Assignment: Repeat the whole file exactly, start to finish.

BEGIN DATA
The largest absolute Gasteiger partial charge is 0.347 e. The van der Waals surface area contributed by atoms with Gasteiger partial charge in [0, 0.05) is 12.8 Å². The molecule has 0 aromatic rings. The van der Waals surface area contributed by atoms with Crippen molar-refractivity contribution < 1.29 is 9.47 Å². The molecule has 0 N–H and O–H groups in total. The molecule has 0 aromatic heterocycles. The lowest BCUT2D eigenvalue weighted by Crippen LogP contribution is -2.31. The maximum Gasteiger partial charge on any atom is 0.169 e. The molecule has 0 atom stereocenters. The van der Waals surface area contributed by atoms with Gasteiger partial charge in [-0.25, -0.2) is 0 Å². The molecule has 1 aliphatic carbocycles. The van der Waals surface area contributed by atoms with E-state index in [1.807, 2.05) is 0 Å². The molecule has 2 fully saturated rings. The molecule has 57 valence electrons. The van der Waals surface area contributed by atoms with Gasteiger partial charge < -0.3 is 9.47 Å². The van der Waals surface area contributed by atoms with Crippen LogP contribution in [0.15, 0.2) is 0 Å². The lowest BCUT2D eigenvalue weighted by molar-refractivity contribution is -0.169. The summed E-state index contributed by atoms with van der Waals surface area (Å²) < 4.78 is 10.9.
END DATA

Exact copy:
The largest absolute Gasteiger partial charge is 0.347 e. The van der Waals surface area contributed by atoms with Gasteiger partial charge in [0, 0.05) is 12.8 Å². The molecule has 0 aromatic rings. The van der Waals surface area contributed by atoms with Crippen molar-refractivity contribution < 1.29 is 9.47 Å². The molecule has 0 N–H and O–H groups in total. The molecule has 0 aromatic heterocycles. The lowest BCUT2D eigenvalue weighted by Crippen LogP contribution is -2.31. The maximum Gasteiger partial charge on any atom is 0.169 e. The molecule has 0 atom stereocenters. The van der Waals surface area contributed by atoms with Gasteiger partial charge in [-0.25, -0.2) is 0 Å². The molecule has 1 aliphatic carbocycles. The van der Waals surface area contributed by atoms with E-state index in [1.807, 2.05) is 0 Å². The molecule has 2 fully saturated rings. The molecule has 57 valence electrons. The van der Waals surface area contributed by atoms with Gasteiger partial charge < -0.3 is 9.47 Å². The van der Waals surface area contributed by atoms with Crippen LogP contribution in [0.15, 0.2) is 0 Å². The lowest BCUT2D eigenvalue weighted by molar-refractivity contribution is -0.169. The summed E-state index contributed by atoms with van der Waals surface area (Å²) < 4.78 is 10.9.